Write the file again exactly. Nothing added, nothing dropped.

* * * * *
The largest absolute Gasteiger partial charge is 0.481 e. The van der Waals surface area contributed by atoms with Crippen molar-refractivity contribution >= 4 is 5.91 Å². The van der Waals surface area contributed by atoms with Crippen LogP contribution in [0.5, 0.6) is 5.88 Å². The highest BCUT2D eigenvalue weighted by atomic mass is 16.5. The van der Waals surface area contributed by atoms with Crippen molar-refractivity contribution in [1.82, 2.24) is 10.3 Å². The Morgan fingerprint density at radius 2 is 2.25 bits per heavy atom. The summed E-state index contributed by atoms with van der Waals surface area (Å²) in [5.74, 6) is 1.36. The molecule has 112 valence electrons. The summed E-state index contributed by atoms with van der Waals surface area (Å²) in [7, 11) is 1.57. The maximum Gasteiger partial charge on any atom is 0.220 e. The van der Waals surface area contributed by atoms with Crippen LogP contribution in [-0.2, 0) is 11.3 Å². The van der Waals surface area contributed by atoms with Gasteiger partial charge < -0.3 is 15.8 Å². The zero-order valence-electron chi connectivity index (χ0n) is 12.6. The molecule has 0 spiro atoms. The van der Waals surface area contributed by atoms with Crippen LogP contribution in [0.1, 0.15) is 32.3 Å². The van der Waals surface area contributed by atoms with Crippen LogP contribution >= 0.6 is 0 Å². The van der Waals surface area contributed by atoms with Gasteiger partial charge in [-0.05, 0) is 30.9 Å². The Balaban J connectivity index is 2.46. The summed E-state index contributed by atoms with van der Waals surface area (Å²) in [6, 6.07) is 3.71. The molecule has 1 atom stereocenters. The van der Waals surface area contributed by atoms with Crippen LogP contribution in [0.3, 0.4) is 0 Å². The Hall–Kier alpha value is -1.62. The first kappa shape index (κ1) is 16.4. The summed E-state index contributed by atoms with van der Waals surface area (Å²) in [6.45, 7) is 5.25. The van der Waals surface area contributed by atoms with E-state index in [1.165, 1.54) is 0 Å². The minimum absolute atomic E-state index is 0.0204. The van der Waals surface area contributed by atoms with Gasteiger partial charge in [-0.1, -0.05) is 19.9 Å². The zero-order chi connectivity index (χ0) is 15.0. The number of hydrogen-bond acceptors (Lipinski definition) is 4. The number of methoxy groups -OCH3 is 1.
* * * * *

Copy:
The largest absolute Gasteiger partial charge is 0.481 e. The van der Waals surface area contributed by atoms with Crippen molar-refractivity contribution >= 4 is 5.91 Å². The van der Waals surface area contributed by atoms with Crippen LogP contribution in [0.5, 0.6) is 5.88 Å². The highest BCUT2D eigenvalue weighted by atomic mass is 16.5. The van der Waals surface area contributed by atoms with Crippen molar-refractivity contribution in [1.82, 2.24) is 10.3 Å². The Morgan fingerprint density at radius 2 is 2.25 bits per heavy atom. The summed E-state index contributed by atoms with van der Waals surface area (Å²) in [5.74, 6) is 1.36. The molecule has 112 valence electrons. The summed E-state index contributed by atoms with van der Waals surface area (Å²) in [7, 11) is 1.57. The maximum Gasteiger partial charge on any atom is 0.220 e. The van der Waals surface area contributed by atoms with Crippen LogP contribution in [-0.2, 0) is 11.3 Å². The van der Waals surface area contributed by atoms with Gasteiger partial charge < -0.3 is 15.8 Å². The zero-order valence-electron chi connectivity index (χ0n) is 12.6. The molecule has 0 spiro atoms. The van der Waals surface area contributed by atoms with Crippen LogP contribution in [0.1, 0.15) is 32.3 Å². The van der Waals surface area contributed by atoms with Crippen LogP contribution >= 0.6 is 0 Å². The van der Waals surface area contributed by atoms with Gasteiger partial charge in [-0.05, 0) is 30.9 Å². The Balaban J connectivity index is 2.46. The summed E-state index contributed by atoms with van der Waals surface area (Å²) in [6, 6.07) is 3.71. The molecule has 1 atom stereocenters. The van der Waals surface area contributed by atoms with Crippen LogP contribution in [0.3, 0.4) is 0 Å². The Hall–Kier alpha value is -1.62. The first kappa shape index (κ1) is 16.4. The summed E-state index contributed by atoms with van der Waals surface area (Å²) in [6.45, 7) is 5.25. The van der Waals surface area contributed by atoms with E-state index in [1.165, 1.54) is 0 Å². The minimum absolute atomic E-state index is 0.0204. The van der Waals surface area contributed by atoms with Gasteiger partial charge in [-0.1, -0.05) is 19.9 Å². The zero-order chi connectivity index (χ0) is 15.0. The number of hydrogen-bond acceptors (Lipinski definition) is 4. The number of methoxy groups -OCH3 is 1.